The Simone de Beauvoir Summer Institute presents Natasha Bakht:
In at least four episodes involving niqab-wearing women, Canada has expressed a growing agitation about Muslim women who cover their faces. The depth of discomfort evoked by these women and their outward markers of religiosity is extraordinary and results in a wide range of rationalizations as to why their choice of clothing must be banned. I offer a critical examination of these four prohibitions of the niqab, revealing incongruous messages about niqab-wearing women. By discussing their plight, my hope is that we might focus our gaze inward and begin to better understand ourselves.
– Natasha Bakht
About Natasha Bakht Natasha Bakht is an associate professor of law at the University of Ottawa where she teaches family law, criminal law and multiculturalism issues in the law. She was called to the bar of Ontario in 2003 and served as a law clerk to Justice Louise Arbour at the Supreme Court of Canada. Her legal scholarship explores religious freedom and equality issues faced by Muslim and other marginalized women in Canada. Her research on the niqab analyzes the unwarranted popular panic concerning Muslim women who cover their faces, and explores systemic barriers to inclusion perpetuated by Canada’s legal and political system. One of her articles on the rights of niqab-wearing women was cited by the Supreme Court of Canada in the case of R v NS, 2012 SCC 72. Natasha’s legal activism includes involvement with the National Association of Women and the Law, the Women’s Legal Education and Action Fund (LEAF), and the Canadian Museum for Human Rights. Together with her friend and colleague Lynda Collins, she recently stretched the legal boundaries of family by becoming legal co-mothers of their son, though they are not in a conjugal relationship. She is the current English Language Editor of the Canadian Journal of Women and the Law (CJWL) and an Indian contemporary dancer and choreographer.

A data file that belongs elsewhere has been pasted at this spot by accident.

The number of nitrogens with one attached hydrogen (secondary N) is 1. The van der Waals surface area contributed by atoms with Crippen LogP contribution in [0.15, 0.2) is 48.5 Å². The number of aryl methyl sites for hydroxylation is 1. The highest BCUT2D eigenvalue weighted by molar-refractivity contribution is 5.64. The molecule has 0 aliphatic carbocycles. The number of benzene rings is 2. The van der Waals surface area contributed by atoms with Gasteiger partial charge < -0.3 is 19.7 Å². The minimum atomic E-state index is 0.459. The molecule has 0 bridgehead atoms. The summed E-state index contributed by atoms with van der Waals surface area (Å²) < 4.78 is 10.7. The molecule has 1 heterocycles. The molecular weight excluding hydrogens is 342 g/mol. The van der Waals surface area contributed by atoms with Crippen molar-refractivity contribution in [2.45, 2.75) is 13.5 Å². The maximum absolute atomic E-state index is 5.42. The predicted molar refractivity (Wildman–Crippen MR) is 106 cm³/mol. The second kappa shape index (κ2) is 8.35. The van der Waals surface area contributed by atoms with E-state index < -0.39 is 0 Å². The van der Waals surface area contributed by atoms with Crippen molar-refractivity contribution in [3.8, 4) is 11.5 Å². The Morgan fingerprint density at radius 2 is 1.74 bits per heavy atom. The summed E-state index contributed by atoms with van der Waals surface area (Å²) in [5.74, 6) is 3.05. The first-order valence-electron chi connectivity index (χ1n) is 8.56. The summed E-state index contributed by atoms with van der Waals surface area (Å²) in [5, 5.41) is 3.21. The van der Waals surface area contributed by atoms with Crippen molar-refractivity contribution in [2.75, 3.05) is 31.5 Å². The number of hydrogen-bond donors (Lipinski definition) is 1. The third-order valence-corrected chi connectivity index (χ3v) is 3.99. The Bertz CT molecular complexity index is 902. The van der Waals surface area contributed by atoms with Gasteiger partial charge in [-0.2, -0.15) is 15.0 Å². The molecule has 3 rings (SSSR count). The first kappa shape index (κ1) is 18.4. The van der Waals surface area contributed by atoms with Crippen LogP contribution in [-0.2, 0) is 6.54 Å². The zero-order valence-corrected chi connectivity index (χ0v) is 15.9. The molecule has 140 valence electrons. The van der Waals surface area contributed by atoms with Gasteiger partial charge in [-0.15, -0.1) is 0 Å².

About the Summer Institute The Summer Institute is a week-long feminist course approached from a multi-disciplinary perspective (humanities, social sciences, visual and performing arts). Undergraduate and graduate students, as well as community members are welcome to attend, either for credit or as a conference. The Summer Institute consists of workshops, panels and discussions led by a diversity of instructors and speakers from within and outside Concordia.
The 2017 Summer Institute theme reflects a desire to address crucial and timely issues. In/visible bodies can be disappeared, murdered, imprisoned, medicalized, othered, racialized, veiled, gendered, trans, queer, disabled, aging, migrating, sex working, creating, performing, and resisting. The course focuses on, and mobilizes participants and instructors around women/bodies that intersecting systems of oppression render in/visible.